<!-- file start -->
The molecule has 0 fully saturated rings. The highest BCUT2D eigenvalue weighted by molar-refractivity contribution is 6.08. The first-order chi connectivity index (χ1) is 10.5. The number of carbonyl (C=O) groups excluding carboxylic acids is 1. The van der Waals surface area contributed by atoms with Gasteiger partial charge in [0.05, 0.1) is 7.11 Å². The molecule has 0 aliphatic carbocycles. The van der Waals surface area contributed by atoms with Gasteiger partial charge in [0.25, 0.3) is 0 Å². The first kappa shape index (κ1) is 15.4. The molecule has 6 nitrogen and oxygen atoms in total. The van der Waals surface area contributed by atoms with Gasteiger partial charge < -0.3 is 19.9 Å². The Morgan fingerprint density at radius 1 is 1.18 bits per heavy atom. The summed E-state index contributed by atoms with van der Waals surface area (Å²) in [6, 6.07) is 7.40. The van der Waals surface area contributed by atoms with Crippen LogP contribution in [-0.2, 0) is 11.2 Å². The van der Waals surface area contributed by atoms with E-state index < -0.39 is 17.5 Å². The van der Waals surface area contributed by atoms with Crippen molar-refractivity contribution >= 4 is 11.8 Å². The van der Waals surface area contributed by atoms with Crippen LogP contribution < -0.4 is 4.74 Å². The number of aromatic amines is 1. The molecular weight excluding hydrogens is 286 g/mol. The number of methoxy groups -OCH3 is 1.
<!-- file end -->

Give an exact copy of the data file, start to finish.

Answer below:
The molecule has 0 fully saturated rings. The highest BCUT2D eigenvalue weighted by molar-refractivity contribution is 6.08. The first-order chi connectivity index (χ1) is 10.5. The number of carbonyl (C=O) groups excluding carboxylic acids is 1. The van der Waals surface area contributed by atoms with Gasteiger partial charge in [0.05, 0.1) is 7.11 Å². The molecule has 0 aliphatic carbocycles. The van der Waals surface area contributed by atoms with Gasteiger partial charge in [0.25, 0.3) is 0 Å². The first kappa shape index (κ1) is 15.4. The molecule has 6 nitrogen and oxygen atoms in total. The van der Waals surface area contributed by atoms with Gasteiger partial charge < -0.3 is 19.9 Å². The Morgan fingerprint density at radius 1 is 1.18 bits per heavy atom. The summed E-state index contributed by atoms with van der Waals surface area (Å²) in [6, 6.07) is 7.40. The van der Waals surface area contributed by atoms with Crippen LogP contribution in [-0.2, 0) is 11.2 Å². The van der Waals surface area contributed by atoms with E-state index < -0.39 is 17.5 Å². The van der Waals surface area contributed by atoms with Crippen molar-refractivity contribution >= 4 is 11.8 Å². The van der Waals surface area contributed by atoms with Crippen LogP contribution < -0.4 is 4.74 Å². The number of aromatic amines is 1. The molecular weight excluding hydrogens is 286 g/mol. The number of methoxy groups -OCH3 is 1.